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Kazakh-China Diary: How do you say 'oil' in Klingon?

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10 October 2011 09:14

Anthony Bubalo and Konrad Muller are undertaking fieldwork for a new project examining Kazakh-China relations. Earlier posts in this series here, here and here.

Last week Kazakhstan held its two major annual energy conferences: Kazenergy in Astana and the Kazakhstan International Oil and Gas Exhibition (KIOGE) in Almaty. I attended a couple of sessions of the latter.

The line-up was impressive, including the Kazakh Minister for Oil and Gas (pictured at his KIOGE press conference, left), executives from the local and international energy companies and senior energy envoys from the US and UK. Of the presentations I saw, however, two stuck in my mind. 

The first was by the British Ambassador to Kazakhstan. I have never before watched anybody simultaneously translate themselves; this is effectively what he did, reading one paragraph of his speech in Kazakh and then translating the same paragraph into English. 

His admirable effort was certainly appreciated. It drew repeated rounds of applause from some Kazakhs in the audience. A young couple seated near me whooped in admiration. His accent and somewhat halting delivery did, however, make his Kazakh sound at times remarkably like Klingon, the alien language of the famous warrior race from Star Trek.

The second striking presentation was by Nikolai Platonov, General Director of the Caspian Pipeline Consortium (CPC). He provided a detailed overview of the Consortium's plan to increase the capacity of its oil pipeline from Kazakhstan's Tengiz oilfield, on the shores of the Caspian, to the Russian Black Sea port of Novorossiysk from the current 28.5 million tons per year of mostly Kazakh (and some Russian) oil to 67 million tons by 2015. In fact, the pipeline has been shipping up to 35 million tones a year, by using anti-friction agents, and could reach 76 million using the same technology once the expansion is complete.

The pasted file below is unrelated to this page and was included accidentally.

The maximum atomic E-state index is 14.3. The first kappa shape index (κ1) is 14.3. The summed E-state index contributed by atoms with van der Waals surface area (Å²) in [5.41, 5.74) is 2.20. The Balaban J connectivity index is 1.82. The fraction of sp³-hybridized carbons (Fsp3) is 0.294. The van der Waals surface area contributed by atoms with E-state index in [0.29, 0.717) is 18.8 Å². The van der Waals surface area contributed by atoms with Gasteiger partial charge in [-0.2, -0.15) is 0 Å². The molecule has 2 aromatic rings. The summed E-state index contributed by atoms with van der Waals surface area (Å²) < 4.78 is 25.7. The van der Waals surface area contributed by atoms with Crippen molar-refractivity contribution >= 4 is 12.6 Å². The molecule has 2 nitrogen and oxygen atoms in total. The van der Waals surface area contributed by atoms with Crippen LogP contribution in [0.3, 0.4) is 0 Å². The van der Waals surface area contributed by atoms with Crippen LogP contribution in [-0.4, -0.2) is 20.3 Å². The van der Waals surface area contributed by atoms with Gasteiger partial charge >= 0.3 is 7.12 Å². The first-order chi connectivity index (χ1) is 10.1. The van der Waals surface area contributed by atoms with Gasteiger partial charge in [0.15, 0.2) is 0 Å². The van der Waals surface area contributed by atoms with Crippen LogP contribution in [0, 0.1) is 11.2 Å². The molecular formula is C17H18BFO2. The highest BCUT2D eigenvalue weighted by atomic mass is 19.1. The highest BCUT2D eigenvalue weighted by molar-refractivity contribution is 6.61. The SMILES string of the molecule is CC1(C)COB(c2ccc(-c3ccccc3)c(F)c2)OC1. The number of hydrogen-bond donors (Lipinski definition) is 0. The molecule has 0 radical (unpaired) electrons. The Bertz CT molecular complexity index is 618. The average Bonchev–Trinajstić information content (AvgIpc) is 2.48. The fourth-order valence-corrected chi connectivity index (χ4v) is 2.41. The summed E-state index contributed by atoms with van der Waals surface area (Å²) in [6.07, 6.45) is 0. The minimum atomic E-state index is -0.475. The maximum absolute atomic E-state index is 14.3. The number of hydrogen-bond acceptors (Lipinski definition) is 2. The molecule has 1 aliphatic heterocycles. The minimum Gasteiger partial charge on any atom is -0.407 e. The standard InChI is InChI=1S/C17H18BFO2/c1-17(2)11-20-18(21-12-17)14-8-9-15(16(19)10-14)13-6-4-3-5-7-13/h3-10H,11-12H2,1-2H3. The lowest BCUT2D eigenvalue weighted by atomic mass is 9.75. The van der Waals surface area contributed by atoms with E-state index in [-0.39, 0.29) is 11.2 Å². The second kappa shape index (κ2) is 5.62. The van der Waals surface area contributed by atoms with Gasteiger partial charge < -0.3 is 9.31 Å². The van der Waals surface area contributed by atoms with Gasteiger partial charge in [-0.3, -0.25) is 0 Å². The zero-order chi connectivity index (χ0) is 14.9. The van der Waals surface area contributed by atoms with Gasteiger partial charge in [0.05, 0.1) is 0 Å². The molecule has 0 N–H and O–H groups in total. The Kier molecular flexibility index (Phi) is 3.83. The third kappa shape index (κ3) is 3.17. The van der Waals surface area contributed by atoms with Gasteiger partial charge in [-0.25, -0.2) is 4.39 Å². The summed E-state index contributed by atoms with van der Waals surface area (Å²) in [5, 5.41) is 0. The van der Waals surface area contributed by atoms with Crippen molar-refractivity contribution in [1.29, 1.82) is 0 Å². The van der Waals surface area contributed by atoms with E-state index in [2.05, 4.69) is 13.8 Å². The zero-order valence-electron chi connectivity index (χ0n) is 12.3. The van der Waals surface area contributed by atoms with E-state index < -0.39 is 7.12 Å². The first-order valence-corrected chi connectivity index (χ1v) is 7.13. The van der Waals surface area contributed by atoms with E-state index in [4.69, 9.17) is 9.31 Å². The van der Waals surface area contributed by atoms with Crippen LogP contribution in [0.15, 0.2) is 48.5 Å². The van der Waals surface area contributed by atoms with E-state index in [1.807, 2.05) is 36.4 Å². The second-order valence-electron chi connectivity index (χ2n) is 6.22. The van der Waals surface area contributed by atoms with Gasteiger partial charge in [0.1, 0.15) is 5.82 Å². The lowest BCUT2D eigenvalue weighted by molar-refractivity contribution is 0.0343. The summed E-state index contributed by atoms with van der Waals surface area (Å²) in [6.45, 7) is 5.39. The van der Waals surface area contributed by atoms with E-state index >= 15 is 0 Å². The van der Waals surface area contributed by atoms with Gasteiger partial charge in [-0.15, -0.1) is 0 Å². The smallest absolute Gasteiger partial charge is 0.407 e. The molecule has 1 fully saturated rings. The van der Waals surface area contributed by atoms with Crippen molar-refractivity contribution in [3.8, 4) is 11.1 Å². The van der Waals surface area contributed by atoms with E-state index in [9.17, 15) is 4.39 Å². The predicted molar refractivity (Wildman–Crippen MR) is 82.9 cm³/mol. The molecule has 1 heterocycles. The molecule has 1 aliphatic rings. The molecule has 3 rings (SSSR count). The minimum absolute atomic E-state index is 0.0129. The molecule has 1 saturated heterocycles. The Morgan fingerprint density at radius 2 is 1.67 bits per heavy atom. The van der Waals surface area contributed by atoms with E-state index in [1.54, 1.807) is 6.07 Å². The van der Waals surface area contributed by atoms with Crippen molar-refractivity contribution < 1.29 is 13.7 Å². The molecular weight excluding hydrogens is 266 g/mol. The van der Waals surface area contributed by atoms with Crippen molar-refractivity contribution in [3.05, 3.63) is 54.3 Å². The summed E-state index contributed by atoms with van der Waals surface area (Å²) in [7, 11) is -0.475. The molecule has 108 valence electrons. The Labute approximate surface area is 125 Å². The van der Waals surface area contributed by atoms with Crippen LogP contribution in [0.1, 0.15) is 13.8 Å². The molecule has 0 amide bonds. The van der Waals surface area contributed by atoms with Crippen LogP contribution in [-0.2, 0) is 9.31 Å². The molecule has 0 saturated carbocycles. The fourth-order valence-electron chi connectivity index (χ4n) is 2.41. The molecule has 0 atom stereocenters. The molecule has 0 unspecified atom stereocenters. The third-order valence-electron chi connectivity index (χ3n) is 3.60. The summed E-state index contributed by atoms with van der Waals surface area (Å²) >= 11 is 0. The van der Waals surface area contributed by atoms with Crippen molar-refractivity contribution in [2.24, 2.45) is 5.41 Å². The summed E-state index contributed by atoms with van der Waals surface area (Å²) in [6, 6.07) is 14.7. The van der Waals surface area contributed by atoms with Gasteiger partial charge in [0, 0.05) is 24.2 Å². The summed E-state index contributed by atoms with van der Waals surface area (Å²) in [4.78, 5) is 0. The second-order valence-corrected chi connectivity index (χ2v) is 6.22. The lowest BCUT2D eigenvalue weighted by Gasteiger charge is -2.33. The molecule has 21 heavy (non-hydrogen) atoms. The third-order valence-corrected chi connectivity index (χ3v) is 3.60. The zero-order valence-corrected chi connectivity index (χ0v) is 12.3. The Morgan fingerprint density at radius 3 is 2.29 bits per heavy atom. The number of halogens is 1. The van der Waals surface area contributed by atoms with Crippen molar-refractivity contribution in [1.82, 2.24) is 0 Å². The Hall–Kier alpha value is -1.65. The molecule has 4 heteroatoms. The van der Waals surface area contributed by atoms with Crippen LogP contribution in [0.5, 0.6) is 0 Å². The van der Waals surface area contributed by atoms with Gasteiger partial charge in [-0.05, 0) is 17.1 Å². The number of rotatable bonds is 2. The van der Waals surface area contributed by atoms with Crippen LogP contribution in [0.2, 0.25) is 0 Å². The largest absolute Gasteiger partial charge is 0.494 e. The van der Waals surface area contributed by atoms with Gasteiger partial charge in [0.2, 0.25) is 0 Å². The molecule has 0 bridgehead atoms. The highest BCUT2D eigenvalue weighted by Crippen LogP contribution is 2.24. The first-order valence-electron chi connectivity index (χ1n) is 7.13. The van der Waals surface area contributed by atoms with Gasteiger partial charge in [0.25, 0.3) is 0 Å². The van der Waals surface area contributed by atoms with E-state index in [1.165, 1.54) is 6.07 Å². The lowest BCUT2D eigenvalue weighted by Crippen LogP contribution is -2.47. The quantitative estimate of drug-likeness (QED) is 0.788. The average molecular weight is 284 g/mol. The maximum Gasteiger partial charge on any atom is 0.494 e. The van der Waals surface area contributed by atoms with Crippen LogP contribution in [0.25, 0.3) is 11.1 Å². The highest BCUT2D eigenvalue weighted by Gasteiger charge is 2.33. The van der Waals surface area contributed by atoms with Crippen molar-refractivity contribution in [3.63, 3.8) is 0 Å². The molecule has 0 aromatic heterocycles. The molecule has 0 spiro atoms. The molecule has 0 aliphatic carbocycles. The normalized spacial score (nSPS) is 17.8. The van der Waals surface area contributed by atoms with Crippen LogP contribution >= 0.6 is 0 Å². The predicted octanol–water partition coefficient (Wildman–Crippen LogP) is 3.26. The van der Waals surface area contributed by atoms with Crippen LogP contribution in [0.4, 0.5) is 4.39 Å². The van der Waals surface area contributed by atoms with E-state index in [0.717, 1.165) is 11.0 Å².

The expansion plan is not news to anyone who follows these issues, but Platonov's presentation underlined one of the curious features of the Kazakh-Chinese energy relationship and a key focus of our study.

Kazakhstan shares a long eastern border with the world's fastest growing oil market — in fact, neighbouring Xinjiang province is being developed by the Chinese into a major energy hub. Yet most of Kazakhstan's oil flows westward. In comparison to the CPC's current 35 million tons, the sole oil pipeline to China only achieved its 10 million tons a year capacity last year (including, apparently, a small volume of Russian oil). There are plans to expand this to 20 million tons by 2013, but it is not clear that this amount of oil will even be available for the pipeline by then. 

Unlike some global resource exporters, Kazakhstan is not placing all its energy eggs in a Chinese basket. The reflects a mix of factors: the government's policy of pursuing diverse markets, local fears and sensitivities about China (some of which Konrad noted in his earlier post), and the Byzantine nature of Central Asian pipeline politics. 

Equally, our impression from the last two weeks in Almaty is that that the Chinese have adopted a patient strategy. The Chinese have significant investments here — they are now responsible for around a quarter of Kazakhstan's oil production — but are treading carefully. The purchase by China National Petroleum Corporation (CNPC) of privately-owned MangistauMunaiGas in 2009, for example, was done in partnership with the Kazakh state oil company, thereby assisting the Kazakh Government's avowed policy of clawing back stakes in national assets sold off in the 1990s.

My day at KIOGE ended with a quick tour of the trade exhibition. According to event organisers there were 495 exhibitors from 30 countries. Exhibitors offered scale models, mini-skirted promotional girls and miniature sweets as they spruiked everything from drilling rigs to legal services. CNPC had a large and impressive display (pictured left) and there were a significant number of smaller Chinese exhibitors. The overall impression though — whether intended or otherwise — was of China being one among many seeking a piece of the Kazakh energy pie.

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